This is a call to action to:
- Accelerate awareness of the current challenges of PACs and activate a dialog at a broader industry and regulatory scale to drive significant change
- Apply science and risk-based approaches to change management in order to expedite PACs and reduce the global regulatory filing burden
- Demonstrate streamlined PAC processes to enable international regulatory convergence and mutual reliance for improved availability of medicines to patients
The industry must do its part to contribute to this broad and sweeping reform for PAC. PDA’s Post Approval Change: Innovation for Availability of Medicines (PAC iAMsm) Program will identify, assess, and address current barriers to implementation of PACs. Specifically, PDA is working on the following deliverables:
- Publication of science- and risk-based approaches to lifecycle management
- Templates for standardized global post-approval change management protocols (PACMPs) for specific changes to manufacturing processes and analytical technologies
- A library of real world examples of best practices for PACs using a science- and risk-based approach
- Forums to encourage collaboration and open dialog among stakeholders in healthcare
PDA appreciates and supports ongoing activities that streamline PAC approval, including the efforts on ICH Q12: Technical and Regulatory Considerations for Pharmaceutical Lifecycle Management, and the World Health Assembly resolution on strengthening the regulatory system for medical products (1).
PDA would like to see timelines for the implementation of global PACs reduced from years to months. This should incentivize innovation and continual improvement within the industry and enable uninterrupted supply of medicines to patients.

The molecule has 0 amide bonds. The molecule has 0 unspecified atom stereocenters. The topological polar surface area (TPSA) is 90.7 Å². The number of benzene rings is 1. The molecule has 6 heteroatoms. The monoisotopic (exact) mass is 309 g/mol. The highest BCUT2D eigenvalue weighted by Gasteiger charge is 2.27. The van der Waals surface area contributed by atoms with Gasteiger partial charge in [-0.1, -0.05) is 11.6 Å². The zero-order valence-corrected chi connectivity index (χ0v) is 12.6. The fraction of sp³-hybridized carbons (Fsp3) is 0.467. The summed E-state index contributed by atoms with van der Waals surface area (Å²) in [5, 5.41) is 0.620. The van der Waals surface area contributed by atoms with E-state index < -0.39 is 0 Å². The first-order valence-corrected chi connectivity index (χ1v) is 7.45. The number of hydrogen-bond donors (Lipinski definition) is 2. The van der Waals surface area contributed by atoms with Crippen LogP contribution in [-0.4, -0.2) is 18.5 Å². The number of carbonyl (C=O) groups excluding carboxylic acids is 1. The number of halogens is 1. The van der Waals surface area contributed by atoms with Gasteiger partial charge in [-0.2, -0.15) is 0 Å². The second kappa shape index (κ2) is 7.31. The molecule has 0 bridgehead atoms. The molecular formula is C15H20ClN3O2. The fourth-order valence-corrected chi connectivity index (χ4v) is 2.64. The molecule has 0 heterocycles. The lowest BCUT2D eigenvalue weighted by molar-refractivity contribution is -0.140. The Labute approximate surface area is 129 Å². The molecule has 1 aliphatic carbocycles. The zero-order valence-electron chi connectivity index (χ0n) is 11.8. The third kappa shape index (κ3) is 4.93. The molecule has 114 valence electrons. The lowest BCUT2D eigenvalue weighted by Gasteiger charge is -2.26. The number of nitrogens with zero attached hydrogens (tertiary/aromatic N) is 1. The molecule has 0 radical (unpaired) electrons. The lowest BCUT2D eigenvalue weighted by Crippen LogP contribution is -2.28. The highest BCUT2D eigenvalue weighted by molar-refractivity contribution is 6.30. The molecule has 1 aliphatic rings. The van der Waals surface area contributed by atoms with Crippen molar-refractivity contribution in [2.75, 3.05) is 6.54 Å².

PDA is currently looking for volunteers to develop a PDA technical report on PACs and product lifecycle management (LCM), and to catalogue examples of practical application of global Post Approval Change Management Protocols (PACMPs).
PDA seeks individuals with experience in PAC from a development, manufacturing, analytical, change control, manufacturing science and technology, or regulatory CMC perspective in all aspects of manufacturing (small molecules, generics, biologics, etc.). If you are interested in participating on the team developing the technical report or want to help identify specific global PACMPs, please email PDA's Science and Regulatory Affairs department.
- WHA 67.20 – Regulatory System Strengthening for Medical Products. WHA Resolution; sixty seventh World Health Assembly, World Health Organization, May 24, 2014
Post Approval Change: Innovation for Availability of Medicines (PAC iAM) Task Force members
- Anders Vinther, PhD, Sanofi-Pasteur (chair)
- Emma Ramnarine, Genentech (co-chair)
- Ursula Busse, PhD, Novartis
- Franck Chassant, Sanofi-Pasteur
- Marcello Colao, GSK Biologicals
- Julia Edwards, Biogen
- Maik Jornitz, G-Con LLC
- Marina Kozak, Friends of Cancer Research
- Morten Munk, NNE Pharmaplan
- Melissa Seymour, Biogen
- Mihaela Simianu, Consultant
- Lisa Skeens, PhD, Hospira
- Denyse Baker, PDA